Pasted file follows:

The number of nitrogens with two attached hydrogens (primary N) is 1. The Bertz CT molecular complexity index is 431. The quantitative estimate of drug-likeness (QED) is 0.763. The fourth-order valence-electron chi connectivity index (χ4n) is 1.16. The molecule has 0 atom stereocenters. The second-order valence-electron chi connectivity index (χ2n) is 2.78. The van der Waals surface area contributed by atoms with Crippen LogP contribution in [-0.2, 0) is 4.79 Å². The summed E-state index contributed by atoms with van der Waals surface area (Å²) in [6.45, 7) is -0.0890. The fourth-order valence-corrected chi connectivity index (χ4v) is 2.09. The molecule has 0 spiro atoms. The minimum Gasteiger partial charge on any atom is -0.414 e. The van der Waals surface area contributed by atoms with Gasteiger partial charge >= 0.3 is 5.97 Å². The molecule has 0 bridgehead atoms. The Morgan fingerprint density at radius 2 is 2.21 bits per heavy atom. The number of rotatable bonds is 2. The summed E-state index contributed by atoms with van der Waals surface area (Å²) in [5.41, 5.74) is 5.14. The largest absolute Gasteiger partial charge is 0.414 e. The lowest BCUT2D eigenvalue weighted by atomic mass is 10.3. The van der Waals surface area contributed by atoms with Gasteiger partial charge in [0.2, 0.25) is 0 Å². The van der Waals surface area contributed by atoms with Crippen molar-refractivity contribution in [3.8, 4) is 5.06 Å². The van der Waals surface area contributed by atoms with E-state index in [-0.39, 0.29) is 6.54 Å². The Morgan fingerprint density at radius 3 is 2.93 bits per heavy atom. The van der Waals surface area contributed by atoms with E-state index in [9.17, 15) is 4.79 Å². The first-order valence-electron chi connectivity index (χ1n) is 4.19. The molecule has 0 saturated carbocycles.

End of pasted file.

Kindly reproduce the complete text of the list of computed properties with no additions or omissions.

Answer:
The number of nitrogens with two attached hydrogens (primary N) is 1. The Bertz CT molecular complexity index is 431. The quantitative estimate of drug-likeness (QED) is 0.763. The fourth-order valence-electron chi connectivity index (χ4n) is 1.16. The molecule has 0 atom stereocenters. The second-order valence-electron chi connectivity index (χ2n) is 2.78. The van der Waals surface area contributed by atoms with Crippen LogP contribution in [-0.2, 0) is 4.79 Å². The summed E-state index contributed by atoms with van der Waals surface area (Å²) in [6.45, 7) is -0.0890. The fourth-order valence-corrected chi connectivity index (χ4v) is 2.09. The molecule has 0 spiro atoms. The minimum Gasteiger partial charge on any atom is -0.414 e. The van der Waals surface area contributed by atoms with Gasteiger partial charge >= 0.3 is 5.97 Å². The molecule has 0 bridgehead atoms. The Morgan fingerprint density at radius 2 is 2.21 bits per heavy atom. The number of rotatable bonds is 2. The summed E-state index contributed by atoms with van der Waals surface area (Å²) in [5.41, 5.74) is 5.14. The largest absolute Gasteiger partial charge is 0.414 e. The lowest BCUT2D eigenvalue weighted by atomic mass is 10.3. The van der Waals surface area contributed by atoms with Gasteiger partial charge in [0.2, 0.25) is 0 Å². The van der Waals surface area contributed by atoms with Crippen molar-refractivity contribution in [3.8, 4) is 5.06 Å². The van der Waals surface area contributed by atoms with E-state index in [-0.39, 0.29) is 6.54 Å². The Morgan fingerprint density at radius 3 is 2.93 bits per heavy atom. The van der Waals surface area contributed by atoms with E-state index in [9.17, 15) is 4.79 Å². The first-order valence-electron chi connectivity index (χ1n) is 4.19. The molecule has 0 saturated carbocycles.